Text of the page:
In a candid, hard-hitting book that will provoke both anger and thoughtful consideration, two young Republicans have written the first thorough study of the real problems that face the party. A lively, inside account of the GOP’s warring factions and contesting personalities, The Party That Lost Its Head also advances a comprehensive program for its revival.
George F. Gilder and Bruce K. Chapman have a strong commitment to the Republican Party, bu they believe the party is best swerved in time of crisis, not by passive loyalty, which would permit future catastrophes, but by vigorous and constrictive criticism. The authors trace the gradual Republican breakdown to the illusion s and oversights of the Eisenhower years, and sho how “The Rampant Right,” although a minority, drove Goldwater to the nomination over the limp body of moderate Republicanism. They point out that the trends which led to the Goldwater nomination were merely interrupted, not arrested, by the 1964 election. They conclude with a severe but hopeful critique of the Republican paralysis of today.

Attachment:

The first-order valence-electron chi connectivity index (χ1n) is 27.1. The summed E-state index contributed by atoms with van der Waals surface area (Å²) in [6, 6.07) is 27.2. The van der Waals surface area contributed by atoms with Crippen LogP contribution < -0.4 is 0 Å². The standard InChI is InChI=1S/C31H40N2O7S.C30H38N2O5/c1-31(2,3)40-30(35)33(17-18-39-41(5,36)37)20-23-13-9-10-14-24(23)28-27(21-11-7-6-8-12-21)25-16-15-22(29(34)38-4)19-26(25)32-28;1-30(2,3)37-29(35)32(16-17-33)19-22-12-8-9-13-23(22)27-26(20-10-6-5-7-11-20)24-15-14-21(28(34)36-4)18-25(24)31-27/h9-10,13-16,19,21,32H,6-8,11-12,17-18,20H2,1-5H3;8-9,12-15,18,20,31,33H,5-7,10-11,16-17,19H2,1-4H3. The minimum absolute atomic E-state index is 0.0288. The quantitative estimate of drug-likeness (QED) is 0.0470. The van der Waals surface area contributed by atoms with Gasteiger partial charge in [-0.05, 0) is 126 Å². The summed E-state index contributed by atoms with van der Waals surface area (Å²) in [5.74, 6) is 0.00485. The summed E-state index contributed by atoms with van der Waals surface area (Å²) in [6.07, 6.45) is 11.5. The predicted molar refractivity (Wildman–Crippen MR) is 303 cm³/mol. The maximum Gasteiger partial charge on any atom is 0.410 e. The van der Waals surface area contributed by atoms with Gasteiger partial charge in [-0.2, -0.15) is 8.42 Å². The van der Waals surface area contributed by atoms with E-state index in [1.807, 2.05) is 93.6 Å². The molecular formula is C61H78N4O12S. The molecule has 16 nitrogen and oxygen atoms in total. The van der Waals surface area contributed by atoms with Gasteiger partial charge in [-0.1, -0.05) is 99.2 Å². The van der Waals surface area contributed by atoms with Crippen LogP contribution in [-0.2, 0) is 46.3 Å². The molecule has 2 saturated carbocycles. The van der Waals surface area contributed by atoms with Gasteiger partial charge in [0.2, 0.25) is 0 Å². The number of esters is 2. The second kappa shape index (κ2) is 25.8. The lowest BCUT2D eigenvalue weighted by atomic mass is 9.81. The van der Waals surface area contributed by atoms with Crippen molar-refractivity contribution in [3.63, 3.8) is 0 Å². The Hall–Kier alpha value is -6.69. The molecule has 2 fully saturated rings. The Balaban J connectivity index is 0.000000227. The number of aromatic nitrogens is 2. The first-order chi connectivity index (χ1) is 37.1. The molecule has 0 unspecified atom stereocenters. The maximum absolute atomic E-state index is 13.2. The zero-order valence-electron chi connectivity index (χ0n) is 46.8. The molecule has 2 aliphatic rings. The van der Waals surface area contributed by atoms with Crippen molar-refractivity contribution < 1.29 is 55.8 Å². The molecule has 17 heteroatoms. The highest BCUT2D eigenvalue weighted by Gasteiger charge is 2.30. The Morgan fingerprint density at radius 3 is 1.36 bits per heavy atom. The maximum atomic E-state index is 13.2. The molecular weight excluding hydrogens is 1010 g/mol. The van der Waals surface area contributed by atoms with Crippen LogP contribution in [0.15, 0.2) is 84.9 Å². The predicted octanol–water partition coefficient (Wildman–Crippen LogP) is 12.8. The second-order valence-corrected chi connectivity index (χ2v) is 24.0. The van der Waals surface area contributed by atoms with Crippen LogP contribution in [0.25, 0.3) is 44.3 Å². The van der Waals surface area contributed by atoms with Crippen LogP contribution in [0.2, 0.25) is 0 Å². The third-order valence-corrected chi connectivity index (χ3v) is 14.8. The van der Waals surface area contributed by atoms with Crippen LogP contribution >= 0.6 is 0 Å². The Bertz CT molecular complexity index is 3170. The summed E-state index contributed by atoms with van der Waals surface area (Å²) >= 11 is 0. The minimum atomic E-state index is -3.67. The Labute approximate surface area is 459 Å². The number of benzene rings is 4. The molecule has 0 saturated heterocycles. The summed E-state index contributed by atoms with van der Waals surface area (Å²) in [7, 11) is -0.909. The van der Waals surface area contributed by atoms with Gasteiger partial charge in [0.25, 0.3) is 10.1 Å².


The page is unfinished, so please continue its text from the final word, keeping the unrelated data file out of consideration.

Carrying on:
As progressive Republicans, the authors believe that the party’s prime need is an ideological identity distinct from the Democrats’ and responsive to the other real needs of the country. They show that the nation’s apparent acceptance of an “obsolescent” Democratic ideology is largely the result of the Republican failure to present sound and relevant alternatives. Recognizing that the Republican Party is the Conservative party in the United States, they set down a program which is aimed largely at current Republican weaknesses — among youth, the intellectuals, and the urban voters — but which also is faithful to Republican traditions and in the nation’s interest. In addition Gilder and Chapman point the way, in ideology, organization, and political strategy, for a moderate Republican to gain the party’s Presidential nomination in 1968.